Tiger Woods begins his final-round at the Honda Classic seven shots off Luke List’s lead but has insisted he has “got a shot” at the title.
For those writing Woods’ chances off, there’s proof in the pudding that the 14-time major champion has overturned a bigger deficit before: back in 1998 aged just 22 years old.
Here’s a look at some of Woods’ finest final-round comebacks.
1998 | Johnnie Walker Classic | 8-shot deficit
Heading into the final-round Woods was a seemingly unassailable eight shots off world-number-three Ernie Els’ lead. But he finished a final-round 65 two-hours before Els who, caught in the tropical heat, faltered to a 73 and had to settle for a play-off. A 14-foot putt on the 18th green sealed Woods’ victory in the European Tour season opener.
Even Els confessed, “It was really amazing what Tiger did.”Embed from Getty Images
2000 | AT&T Pebble Beach Pro-Am | 5-shot deficit
Little-known Matt Gogel sat five ahead of Woods – about to embark on the most successful year of his career – with 18 holes remaining in California. But low-and-behold Woods holed out on the par-four 15th en route to a 64 that overturned the deficit into a two-shot victory.
2009 | Arnold Palmer Invitational | 5-shot deficit
Another five-shot gap between the leader – this time Sean O’Hair – and Woods. The latter’s 67 ousted the former’s 73 as Woods claimed his 66th PGA Tour title by one stroke.Embed from Getty Images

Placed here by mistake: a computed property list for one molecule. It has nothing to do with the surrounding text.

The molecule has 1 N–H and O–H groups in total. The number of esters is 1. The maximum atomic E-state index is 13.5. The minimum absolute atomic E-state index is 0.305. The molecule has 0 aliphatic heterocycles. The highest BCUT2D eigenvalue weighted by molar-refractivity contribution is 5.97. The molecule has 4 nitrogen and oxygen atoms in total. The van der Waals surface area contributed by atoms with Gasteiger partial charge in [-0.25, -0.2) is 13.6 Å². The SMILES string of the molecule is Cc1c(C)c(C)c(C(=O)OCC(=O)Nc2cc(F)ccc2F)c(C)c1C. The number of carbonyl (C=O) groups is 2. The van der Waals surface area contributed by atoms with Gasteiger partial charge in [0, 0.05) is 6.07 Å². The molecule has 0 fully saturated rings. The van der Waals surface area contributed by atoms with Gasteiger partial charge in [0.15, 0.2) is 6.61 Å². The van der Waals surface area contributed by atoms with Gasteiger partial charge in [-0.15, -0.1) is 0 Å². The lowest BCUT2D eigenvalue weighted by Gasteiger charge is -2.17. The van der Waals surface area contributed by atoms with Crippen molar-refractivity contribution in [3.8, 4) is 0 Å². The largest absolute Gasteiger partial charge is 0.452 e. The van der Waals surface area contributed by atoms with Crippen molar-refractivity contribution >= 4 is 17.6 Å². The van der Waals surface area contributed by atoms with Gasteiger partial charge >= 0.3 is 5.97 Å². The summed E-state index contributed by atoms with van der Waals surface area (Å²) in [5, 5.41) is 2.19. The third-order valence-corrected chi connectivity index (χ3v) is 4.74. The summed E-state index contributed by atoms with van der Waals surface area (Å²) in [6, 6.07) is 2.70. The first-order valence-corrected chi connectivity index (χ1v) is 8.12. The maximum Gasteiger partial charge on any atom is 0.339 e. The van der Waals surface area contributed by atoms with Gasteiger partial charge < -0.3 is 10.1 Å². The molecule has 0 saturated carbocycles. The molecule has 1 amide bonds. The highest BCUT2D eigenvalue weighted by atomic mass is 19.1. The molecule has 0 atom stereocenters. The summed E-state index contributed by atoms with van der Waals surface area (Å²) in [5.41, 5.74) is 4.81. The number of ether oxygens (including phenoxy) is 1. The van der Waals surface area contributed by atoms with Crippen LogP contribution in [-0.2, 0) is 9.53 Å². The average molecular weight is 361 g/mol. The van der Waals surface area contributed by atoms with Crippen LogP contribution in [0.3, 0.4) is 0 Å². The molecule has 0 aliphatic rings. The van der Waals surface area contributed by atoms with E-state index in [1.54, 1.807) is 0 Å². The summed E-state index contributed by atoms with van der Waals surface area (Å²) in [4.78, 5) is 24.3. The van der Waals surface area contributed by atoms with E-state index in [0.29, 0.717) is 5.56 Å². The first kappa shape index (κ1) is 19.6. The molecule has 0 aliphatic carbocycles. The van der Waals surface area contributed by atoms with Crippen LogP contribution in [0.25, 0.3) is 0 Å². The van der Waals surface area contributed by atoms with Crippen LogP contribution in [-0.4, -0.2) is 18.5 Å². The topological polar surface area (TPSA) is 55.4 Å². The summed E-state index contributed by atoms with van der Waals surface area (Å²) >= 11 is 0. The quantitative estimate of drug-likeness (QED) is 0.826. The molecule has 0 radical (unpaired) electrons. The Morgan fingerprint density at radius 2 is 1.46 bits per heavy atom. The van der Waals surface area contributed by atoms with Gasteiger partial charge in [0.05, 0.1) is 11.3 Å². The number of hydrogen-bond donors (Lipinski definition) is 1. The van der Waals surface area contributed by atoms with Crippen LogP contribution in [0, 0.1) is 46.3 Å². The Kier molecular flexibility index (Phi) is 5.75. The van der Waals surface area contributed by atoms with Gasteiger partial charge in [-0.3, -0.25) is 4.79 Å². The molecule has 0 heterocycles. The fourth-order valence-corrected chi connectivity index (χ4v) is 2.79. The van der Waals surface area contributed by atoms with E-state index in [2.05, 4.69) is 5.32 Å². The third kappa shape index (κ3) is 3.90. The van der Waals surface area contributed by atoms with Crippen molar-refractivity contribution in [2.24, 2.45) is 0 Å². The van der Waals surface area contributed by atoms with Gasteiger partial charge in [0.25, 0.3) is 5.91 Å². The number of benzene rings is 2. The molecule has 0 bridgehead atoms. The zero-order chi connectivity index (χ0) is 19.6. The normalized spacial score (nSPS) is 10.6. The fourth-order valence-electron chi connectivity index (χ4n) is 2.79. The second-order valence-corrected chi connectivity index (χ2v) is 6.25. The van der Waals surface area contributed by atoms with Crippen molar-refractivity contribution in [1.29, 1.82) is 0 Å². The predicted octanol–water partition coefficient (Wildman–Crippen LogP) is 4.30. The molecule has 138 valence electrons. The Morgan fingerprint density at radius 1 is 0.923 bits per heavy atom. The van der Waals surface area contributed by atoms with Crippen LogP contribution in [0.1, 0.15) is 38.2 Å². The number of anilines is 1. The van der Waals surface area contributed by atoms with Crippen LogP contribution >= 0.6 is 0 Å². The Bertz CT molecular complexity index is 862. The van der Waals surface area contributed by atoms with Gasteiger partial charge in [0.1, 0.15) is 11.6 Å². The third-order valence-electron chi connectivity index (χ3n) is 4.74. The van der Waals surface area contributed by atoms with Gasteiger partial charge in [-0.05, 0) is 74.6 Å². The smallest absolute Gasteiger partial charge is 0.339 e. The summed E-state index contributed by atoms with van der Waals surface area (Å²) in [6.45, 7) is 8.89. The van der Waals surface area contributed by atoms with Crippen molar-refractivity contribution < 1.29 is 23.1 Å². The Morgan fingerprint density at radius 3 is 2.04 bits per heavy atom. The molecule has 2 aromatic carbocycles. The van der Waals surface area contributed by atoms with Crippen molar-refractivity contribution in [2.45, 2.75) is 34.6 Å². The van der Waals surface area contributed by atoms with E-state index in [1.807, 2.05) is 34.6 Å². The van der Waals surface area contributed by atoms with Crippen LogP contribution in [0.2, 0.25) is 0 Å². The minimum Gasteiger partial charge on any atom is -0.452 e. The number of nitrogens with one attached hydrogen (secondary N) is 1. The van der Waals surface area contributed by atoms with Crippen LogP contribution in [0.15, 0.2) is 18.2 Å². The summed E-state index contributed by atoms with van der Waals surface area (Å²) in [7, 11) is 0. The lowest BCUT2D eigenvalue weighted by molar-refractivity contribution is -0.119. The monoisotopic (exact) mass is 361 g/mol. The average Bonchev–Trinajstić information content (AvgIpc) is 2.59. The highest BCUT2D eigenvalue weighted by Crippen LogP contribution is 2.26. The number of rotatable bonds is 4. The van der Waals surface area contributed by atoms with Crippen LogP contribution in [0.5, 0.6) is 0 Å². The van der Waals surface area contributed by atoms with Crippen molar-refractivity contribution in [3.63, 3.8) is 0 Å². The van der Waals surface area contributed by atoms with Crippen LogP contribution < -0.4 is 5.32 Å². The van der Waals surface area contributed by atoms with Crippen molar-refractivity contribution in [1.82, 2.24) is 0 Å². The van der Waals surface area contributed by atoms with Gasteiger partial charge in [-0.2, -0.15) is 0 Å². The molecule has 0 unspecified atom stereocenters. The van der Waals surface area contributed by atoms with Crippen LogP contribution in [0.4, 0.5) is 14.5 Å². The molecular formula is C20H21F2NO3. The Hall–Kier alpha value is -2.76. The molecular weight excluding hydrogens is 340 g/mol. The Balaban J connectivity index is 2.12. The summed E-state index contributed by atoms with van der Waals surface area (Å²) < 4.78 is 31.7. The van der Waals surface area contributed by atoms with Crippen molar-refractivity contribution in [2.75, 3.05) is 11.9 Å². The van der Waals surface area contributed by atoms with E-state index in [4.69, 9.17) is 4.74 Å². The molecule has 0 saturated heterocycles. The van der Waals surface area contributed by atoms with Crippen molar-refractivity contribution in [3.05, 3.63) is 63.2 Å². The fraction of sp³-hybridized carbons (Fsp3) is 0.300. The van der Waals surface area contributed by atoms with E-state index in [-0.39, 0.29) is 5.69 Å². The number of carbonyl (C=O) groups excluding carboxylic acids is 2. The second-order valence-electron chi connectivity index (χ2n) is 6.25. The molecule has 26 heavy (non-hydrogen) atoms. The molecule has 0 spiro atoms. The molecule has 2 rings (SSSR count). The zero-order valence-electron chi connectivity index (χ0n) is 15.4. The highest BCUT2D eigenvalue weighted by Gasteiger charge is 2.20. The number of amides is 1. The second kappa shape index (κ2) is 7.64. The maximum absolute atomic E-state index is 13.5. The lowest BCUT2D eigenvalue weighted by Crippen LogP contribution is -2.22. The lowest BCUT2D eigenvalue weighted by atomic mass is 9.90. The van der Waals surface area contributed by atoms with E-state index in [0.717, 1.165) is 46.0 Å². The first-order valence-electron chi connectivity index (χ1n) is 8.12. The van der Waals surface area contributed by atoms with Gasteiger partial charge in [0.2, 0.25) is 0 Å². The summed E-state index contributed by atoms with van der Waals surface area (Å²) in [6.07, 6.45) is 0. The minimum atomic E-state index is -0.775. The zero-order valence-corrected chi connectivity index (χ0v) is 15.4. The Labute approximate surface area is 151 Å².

2012 | the Memorial Tournament | 4-shot deficit
In the most recent of Woods’ significant deficit overturns, he found himself four behind Spencer Levin on Sunday morning but did enough with a final-round 67 to win, eventually ahead of Rory Sabbatini and Andres Romero in tied second as Levin slipped to tied fourth with a 75.Embed from Getty Images
2009 | the Memorial Tournament | 4-shot deficit
Three years earlier Woods overturned another four-shot deficit at the same event when his final-round of 65 contrasted 54-hole leaders Mark Wilson’s and Matt Bettencourt’s respective 73 and 75. Jim Furyk – one-shot back – ended up as Woods’ closest competitor in second.
1997 | Mercedes Championship | 4-shot deficit
It was just Woods’ third career-win when he fired a Sunday 65 to force a play-off with Tom Lehman. The play-off took to the par-three seventh where Woods strolled to victory as his opponent found the water and he nestled his tee-shot to 10-feet.
Woods may be well off the pace at PGA National, and he hasn’t overturned a deficit of this magnitude in 20 years, but he’s done it before. So who knows?